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Today's Stichomancy for Pierce Brosnan

The first excerpt represents the element of Air. It speaks of mental influences and the process of thought, and is drawn from Flame and Shadow by Sara Teasdale:

On the deck of a ship, rising, falling, Wild night around me, wild water under me, Whipped by the storm, screaming and calling.

Earth is hostile and the sea hostile, Why do I look for a place to rest? I must fight always and die fighting With fear an unhealing wound in my breast.


When I went to look at what had long been hidden, A jewel laid long ago in a secret place, I trembled, for I thought to see its dark deep fire --

The second excerpt represents the element of Fire. It speaks of emotional influences and base passions, and is drawn from Pride and Prejudice by Jane Austen:


"How very ill Miss Eliza Bennet looks this morning, Mr. Darcy," she cried; "I never in my life saw anyone so much altered as she is since the winter. She is grown so brown and coarse! Louisa and I were agreeing that we should not have known her again."

However little Mr. Darcy might have liked such an address, he contented himself with coolly replying that he perceived no other alteration than her being rather tanned, no miraculous consequence of travelling in the summer.

"For my own part," she rejoined, "I must confess that I never could see any beauty in her. Her face is too thin; her

Pride and Prejudice
The third excerpt represents the element of Water. It speaks of pure spiritual influences and feelings of love, and is drawn from The Three Taverns by Edwin Arlington Robinson:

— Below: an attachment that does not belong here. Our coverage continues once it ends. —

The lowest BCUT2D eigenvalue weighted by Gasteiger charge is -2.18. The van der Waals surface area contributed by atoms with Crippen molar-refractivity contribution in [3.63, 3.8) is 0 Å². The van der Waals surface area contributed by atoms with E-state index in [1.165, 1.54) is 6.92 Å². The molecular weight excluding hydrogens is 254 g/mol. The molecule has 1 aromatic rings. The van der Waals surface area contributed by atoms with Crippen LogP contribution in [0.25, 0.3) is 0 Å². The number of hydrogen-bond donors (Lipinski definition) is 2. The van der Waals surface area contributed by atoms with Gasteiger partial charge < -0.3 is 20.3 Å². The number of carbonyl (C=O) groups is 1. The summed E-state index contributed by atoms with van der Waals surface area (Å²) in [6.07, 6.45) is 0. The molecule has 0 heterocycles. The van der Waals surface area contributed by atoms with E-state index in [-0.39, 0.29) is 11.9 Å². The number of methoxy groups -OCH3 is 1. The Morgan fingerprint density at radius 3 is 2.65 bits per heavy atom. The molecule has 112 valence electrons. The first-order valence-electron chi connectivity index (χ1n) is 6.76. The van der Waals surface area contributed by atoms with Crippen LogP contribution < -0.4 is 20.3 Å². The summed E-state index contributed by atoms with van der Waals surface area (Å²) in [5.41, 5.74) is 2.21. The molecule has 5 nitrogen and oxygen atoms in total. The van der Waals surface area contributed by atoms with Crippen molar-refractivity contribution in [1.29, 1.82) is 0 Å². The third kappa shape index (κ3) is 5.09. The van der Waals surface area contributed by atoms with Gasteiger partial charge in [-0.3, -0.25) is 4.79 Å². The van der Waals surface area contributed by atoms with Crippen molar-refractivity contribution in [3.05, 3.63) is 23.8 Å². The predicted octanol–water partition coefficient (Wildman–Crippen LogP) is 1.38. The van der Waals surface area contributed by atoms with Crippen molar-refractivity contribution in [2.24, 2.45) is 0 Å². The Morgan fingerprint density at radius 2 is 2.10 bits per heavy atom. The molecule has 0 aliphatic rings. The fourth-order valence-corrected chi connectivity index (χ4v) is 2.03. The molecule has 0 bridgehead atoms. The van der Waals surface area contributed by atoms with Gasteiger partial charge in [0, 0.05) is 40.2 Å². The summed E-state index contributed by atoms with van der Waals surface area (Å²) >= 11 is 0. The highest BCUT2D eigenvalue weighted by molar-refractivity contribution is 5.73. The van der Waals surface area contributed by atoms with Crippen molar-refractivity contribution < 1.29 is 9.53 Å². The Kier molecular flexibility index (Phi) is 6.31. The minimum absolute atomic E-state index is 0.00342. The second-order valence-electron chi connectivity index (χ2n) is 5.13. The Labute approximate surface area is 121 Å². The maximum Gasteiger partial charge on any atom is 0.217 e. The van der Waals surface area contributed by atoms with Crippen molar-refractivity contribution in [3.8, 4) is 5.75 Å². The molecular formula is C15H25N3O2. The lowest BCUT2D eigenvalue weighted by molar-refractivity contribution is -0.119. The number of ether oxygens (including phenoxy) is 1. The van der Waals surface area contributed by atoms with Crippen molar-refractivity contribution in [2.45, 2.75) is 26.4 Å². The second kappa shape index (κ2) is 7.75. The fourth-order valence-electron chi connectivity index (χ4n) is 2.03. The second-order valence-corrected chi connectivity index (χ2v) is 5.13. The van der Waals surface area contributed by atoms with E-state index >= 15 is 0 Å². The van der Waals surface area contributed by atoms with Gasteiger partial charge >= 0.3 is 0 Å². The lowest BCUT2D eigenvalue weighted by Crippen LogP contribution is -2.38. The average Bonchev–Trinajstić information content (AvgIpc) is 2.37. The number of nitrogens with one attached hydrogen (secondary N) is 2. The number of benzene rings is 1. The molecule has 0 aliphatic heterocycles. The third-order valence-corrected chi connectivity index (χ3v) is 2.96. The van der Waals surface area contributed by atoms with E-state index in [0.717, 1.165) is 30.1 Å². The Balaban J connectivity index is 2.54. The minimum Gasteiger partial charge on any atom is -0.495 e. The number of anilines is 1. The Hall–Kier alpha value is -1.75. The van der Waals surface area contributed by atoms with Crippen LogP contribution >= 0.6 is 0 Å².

There are some deeds of men that have no names, And mine may like as not be one of them. I am not looking far for names tonight. The King of Glory was without a name Until men gave him one; yet there He was, Before we found Him and affronted Him With numerous ingenuities of evil, Of which one, with His aid, is to be swept And washed out of the world with fire and blood.

Once I believed it might have come to pass With a small cost of blood; but I was dreaming --

The fourth excerpt represents the element of Earth. It speaks of physical influences and the impact of the unseen on the visible world, and is drawn from Cousin Betty by Honore de Balzac:

"At his age!" said the old maid.

"Oh, what an owl I am!" cried Crevel, "when I myself allowed Heloise to keep her artist exactly as Henri IX. allowed Gabrielle her Bellegrade. Alas! old age, old age!--Good-morning, Celestine. How do, my jewel!--And the brat? Ah! here he comes; on my honor, he is beginning to be like me!--Good-day, Hulot--quite well? We shall soon be having another wedding in the family."

Celestine and her husband, as a hint to their father, glanced at the old maid, who audaciously asked, in reply to Crevel:


Crevel put on an air of reserve which was meant to convey that he